TALLAHASSEE, Fla. - Attorney General Ashley Moody is urging the Florida Supreme Court to reject a proposed constitutional amendment that would allow the recreational use of marijuana by people 21 and older, arguing a ballot summary would be "misleading to voters in several key respects."
Trulieve, the state’s largest medical-marijuana operator, had contributed $39 million as of the end of May to a political committee spearheading the effort to place the proposed amendment on the 2024 ballot. The Smart & Safe Florida committee needs the Supreme Court to sign off on the proposed ballot wording before the measure can go before voters.
The court twice ruled that previous initiatives aimed at authorizing the recreational use of marijuana did not meet constitutional muster. Under the Florida Constitution, ballot initiatives must not be confusing to voters and must address a single subject.
In a 49-page brief filed Monday, lawyers in Moody’s office argued that the "Adult Personal Use of Marijuana" proposal would mislead voters in several ways.
The ballot summary, in part, says the measure would allow "adults 21 years or older to possess, purchase, or use marijuana products and marijuana accessories" for non-medical consumption.
"That is incorrect and misleading," because marijuana remains illegal under federal law, the state’s brief said. "In previously approving similarly worded ballot summaries, the court erred."
The Supreme Court in 2016 signed off on a proposed constitutional amendment allowing medical-marijuana use. More than 71 percent of voters approved the amendment.
But the state’s brief Monday said "voters need clear guidance before being asked to lift state-law penalties for the possession of a substance that would subject users to devastating criminal liability under federal law. And the rampant misinformation in the press and being peddled by the sponsor of this initiative about its effects makes clarity all the more pivotal."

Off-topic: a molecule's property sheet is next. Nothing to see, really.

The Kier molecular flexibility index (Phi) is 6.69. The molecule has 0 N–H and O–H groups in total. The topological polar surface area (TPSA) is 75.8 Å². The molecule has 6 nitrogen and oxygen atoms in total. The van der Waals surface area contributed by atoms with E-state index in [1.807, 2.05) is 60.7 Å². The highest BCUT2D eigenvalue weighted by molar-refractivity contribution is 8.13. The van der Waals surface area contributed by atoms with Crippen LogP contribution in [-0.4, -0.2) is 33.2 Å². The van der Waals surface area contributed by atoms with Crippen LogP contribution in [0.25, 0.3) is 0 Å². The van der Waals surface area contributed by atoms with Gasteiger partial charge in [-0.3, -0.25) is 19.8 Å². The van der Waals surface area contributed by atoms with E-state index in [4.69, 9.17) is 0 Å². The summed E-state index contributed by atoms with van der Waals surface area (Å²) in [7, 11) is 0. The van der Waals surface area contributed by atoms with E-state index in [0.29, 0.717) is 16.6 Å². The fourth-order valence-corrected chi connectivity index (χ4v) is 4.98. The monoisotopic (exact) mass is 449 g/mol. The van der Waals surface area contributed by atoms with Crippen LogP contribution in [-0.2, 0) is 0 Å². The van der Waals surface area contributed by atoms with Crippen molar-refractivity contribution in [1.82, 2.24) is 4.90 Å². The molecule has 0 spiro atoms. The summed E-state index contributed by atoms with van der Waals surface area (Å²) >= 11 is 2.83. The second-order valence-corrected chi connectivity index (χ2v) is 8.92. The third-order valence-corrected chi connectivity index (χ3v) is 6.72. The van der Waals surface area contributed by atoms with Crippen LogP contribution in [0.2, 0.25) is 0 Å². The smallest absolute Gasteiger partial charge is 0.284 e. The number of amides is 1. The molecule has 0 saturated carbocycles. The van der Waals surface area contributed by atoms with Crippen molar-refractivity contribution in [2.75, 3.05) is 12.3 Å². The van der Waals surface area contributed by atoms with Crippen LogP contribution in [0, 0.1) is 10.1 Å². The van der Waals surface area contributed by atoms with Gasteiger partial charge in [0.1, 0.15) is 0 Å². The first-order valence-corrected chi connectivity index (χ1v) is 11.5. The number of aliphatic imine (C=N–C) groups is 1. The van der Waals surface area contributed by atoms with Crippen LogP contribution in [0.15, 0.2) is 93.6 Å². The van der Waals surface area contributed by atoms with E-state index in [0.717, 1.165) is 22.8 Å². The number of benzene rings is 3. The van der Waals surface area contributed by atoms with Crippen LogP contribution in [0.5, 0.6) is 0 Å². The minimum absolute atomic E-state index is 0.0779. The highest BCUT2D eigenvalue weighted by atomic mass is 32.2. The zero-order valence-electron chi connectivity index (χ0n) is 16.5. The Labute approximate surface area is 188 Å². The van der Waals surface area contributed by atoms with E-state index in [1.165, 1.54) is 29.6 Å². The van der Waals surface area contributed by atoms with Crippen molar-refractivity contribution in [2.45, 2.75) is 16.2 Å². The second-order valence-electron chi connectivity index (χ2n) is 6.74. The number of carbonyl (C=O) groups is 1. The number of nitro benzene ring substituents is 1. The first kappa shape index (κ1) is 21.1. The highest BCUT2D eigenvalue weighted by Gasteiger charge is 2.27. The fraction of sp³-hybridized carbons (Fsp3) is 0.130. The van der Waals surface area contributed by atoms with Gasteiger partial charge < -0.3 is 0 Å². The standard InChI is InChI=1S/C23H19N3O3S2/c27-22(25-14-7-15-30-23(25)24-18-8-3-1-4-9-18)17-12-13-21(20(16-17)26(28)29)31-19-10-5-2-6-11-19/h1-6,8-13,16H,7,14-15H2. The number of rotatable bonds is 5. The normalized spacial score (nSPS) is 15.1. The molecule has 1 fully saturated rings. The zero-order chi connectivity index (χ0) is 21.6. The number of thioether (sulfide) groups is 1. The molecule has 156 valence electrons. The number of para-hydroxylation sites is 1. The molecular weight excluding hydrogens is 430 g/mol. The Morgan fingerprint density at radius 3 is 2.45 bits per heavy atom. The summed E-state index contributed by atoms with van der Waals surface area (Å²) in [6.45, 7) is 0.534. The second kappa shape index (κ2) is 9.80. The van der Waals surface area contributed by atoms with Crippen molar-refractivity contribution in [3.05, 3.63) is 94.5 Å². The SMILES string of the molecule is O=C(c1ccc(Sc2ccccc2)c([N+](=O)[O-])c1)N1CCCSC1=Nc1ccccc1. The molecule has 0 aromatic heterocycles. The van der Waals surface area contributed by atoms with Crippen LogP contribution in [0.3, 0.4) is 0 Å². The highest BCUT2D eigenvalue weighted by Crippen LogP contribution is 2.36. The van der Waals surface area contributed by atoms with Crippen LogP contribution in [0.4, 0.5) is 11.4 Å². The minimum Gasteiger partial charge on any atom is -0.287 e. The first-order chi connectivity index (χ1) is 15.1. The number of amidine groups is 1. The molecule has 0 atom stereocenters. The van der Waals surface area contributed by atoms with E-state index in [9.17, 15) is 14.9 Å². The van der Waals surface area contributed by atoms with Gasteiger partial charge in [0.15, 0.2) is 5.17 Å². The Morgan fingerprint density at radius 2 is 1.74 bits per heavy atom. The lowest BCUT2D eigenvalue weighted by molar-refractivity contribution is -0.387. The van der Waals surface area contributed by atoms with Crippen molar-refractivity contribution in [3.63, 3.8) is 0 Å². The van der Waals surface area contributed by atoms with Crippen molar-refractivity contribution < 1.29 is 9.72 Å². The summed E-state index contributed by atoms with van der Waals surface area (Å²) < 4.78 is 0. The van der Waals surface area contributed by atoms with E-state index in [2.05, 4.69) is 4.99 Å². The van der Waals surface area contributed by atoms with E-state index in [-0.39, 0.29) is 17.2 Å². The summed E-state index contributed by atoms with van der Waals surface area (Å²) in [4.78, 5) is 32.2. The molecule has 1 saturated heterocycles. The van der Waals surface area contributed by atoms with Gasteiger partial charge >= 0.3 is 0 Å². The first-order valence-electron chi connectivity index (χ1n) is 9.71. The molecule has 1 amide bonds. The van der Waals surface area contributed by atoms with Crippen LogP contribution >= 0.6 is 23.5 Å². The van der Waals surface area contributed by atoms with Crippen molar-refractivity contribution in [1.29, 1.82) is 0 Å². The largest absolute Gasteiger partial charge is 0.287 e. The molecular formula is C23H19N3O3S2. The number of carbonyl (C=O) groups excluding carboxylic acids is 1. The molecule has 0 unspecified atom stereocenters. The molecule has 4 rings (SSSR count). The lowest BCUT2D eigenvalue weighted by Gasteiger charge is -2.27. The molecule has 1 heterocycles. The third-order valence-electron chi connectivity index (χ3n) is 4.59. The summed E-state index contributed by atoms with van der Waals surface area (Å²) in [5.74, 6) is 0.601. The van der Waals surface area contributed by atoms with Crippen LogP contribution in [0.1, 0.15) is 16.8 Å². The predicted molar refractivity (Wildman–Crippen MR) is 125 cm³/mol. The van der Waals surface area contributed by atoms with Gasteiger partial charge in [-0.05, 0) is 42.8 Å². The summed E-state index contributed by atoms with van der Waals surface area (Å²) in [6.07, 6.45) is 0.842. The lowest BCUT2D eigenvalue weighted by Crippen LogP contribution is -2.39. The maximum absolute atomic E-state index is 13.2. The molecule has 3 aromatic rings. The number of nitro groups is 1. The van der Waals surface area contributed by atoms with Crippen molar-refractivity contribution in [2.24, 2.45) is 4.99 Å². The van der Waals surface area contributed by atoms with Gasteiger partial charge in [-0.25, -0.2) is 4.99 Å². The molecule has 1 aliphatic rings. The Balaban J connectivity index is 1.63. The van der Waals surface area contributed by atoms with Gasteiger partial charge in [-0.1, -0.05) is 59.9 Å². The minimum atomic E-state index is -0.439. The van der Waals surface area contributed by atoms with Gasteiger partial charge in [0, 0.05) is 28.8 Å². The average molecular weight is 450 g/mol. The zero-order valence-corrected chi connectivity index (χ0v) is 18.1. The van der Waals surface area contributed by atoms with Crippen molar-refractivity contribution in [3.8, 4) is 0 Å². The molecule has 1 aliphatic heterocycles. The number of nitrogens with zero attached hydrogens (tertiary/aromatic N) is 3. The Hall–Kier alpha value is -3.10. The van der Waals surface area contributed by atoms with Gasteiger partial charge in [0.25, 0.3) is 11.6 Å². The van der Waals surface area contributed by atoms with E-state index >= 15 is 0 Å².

The ballot summary also says the measure would allow current medical-marijuana operators, known as "medical marijuana treatment centers" and "other state-licensed entities to acquire, cultivate, process, manufacture, sell and distribute" marijuana products and accessories and allow "consistent legislation."
Moody’s office argued that the proposal would mislead voters into believing it would result in more competition in Florida’s marijuana market.
Currently, only licensed operators are allowed to "engage in the marijuana trade" in Florida, the brief said, and the proposal wouldn’t change that but would "at most" give the Legislature the authority to issue more licenses.
The proposal would expand on the current medical-marijuana language in the Constitution, which gives the Department of Health oversight of the state’s marijuana industry.
But the state’s lawyers argued the proposal, which would go into effect six months after passage, is misleading about regulatory oversight because it wouldn’t specifically give state health officials authority over recreational marijuana operations.
"But even to the extent the Department (of Health) can regulate this new industry, it cannot realistically do so before the amendment takes effect," the brief added. That would leave a "substantial period" for businesses to operate "unregulated in the recreational marijuana space."